You're not saying that water filtration is bad, right?
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Old 07-29-2013, 06:47 PM   #9
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It's a "descaler", not a water softener, that is, it doesn't remove dissolved minerals.

If you want a RV water softener, try an On-The-Go softener.

If you're concerned about too much salt (or other minerals) in your water, get an under sink Reverse Osmosis unit.
X2 on that. Just went through this in our new house and they are not Water Softeners just De-Scalers. Best way is to use a Salt Type Softener and ROS Filter to remove the solids.
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Old 07-29-2013, 07:15 PM   #10
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Well, I decided to spend a couple of hours researching this just so that I could write something 'educated' rather then 'gut reaction'

All the companies that make distillers debunk the 'myth' that drinking distilled water is bad for you - no surprise there.

There are some suspect web sites that claim you will die from swallowing a glass full.

I found a research paper that showed that 'rehydrating' with distilled water was beneficial.

I found a paper from a cancer doctor that used distilled water in his treatment regime.

I found a medical web site that warned against the 'continued and long term drinking' of distilled water.

I found a paper from the World Health Organization that showed actual studies with rats and people who were subject to long term consumption of distilled water..

"Results of experiments in human volunteers evaluated by researchers for the WHO report (1980) are in agreement with those reported in animal experiments.
Low-mineral water markedly: 1) increased diuresis (almost by 20%, on
average), body water volume, and serum sodium concentrations, 2) decreased
serum potassium concentration, and 3) increased the elimination of sodium,
potassium, chloride, calcium and magnesium ions from the body."

The effects on the animals (rats) wasn't very pleasant - you can read the paper here

In conclusion, a glass full after exercise has some possible benefits - long term use is not recommended - especially in women who may be prone to Osteoporosis.
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Old 07-29-2013, 08:37 PM   #11
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Thanks to all for your input. We are not so much concerned about the minerals etc. as in drinking the water, as we know that they are essential to effective hydration. However, we are concerned about reducing the calcium build up (scale) in our appliances especially the hot water ones. Is this product viable for this purpose is gthe true question.
Thanks again,
hwyman
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Old 07-29-2013, 08:39 PM   #12
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Urban legends everywhere.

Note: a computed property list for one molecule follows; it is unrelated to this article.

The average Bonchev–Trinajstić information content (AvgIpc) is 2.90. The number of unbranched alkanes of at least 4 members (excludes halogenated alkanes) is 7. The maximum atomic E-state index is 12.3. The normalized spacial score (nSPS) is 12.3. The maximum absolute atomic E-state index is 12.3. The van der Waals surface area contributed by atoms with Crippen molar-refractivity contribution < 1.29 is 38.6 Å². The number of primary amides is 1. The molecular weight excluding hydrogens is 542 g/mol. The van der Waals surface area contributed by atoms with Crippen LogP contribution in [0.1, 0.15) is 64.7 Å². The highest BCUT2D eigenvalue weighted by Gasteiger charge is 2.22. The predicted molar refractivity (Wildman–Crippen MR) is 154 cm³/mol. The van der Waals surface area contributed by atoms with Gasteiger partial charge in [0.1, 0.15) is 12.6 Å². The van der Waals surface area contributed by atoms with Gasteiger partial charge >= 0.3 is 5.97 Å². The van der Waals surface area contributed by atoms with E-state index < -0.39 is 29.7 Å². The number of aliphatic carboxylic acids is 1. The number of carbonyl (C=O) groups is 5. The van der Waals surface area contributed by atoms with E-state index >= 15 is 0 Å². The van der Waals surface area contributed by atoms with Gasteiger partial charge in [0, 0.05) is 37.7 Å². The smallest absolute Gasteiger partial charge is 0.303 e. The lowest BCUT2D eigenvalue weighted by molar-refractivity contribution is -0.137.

All U.S. Navy ships, from 1910 until 1980 or so produced distilled water as their only source of drinking water while at sea. Sailors lived for months at a time without dying.

True "Reverse Osmosis" plants produce water equal in purity to distilled water and is produced commercially as drinking water in many parts of the world.

Also pleasure boats that will be offshore for a while use reverse osmosis units to produce fresh water from salt water. These units are small and could be used in a MH I guess. A small unit producing 5 -10 gal/hr runnin on 110 Volt would be a lot easier than distilling water on the stovetop.


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Old 07-29-2013, 08:40 PM   #13
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What does this have to do with the lead question? On the road it is impossible to do anything purest style. hwyman asked a simple question with good intentions. Please help him if you can. I am interested also. The salt softeners are so messy and maintenance needy. Besides, what happens to the backwash water that is full of salt?
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Old 07-29-2013, 08:49 PM   #14
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[QUOTE=steveclv;1662760]That's one of the most dangerous things I have heard of in an RV!

Drinking distilled water will KILL you - half a gallon of the stuff can put you in a coma. It leaches the electrolytes from your body and makes you firstly very sick, and eventually puts you in a coma and in the worst cases, you die.[/QUOTE


So the US Navy is killing thousands of sailors a day. They use steam generated by the nuclear reactor on every submarine and aircraft carrier afloat. The US Carrier Carl Vinson was used off the coast of Haiti to pump over200,000 gals a day of fresh water during the earth quake relief. All done by evaporation and distilling.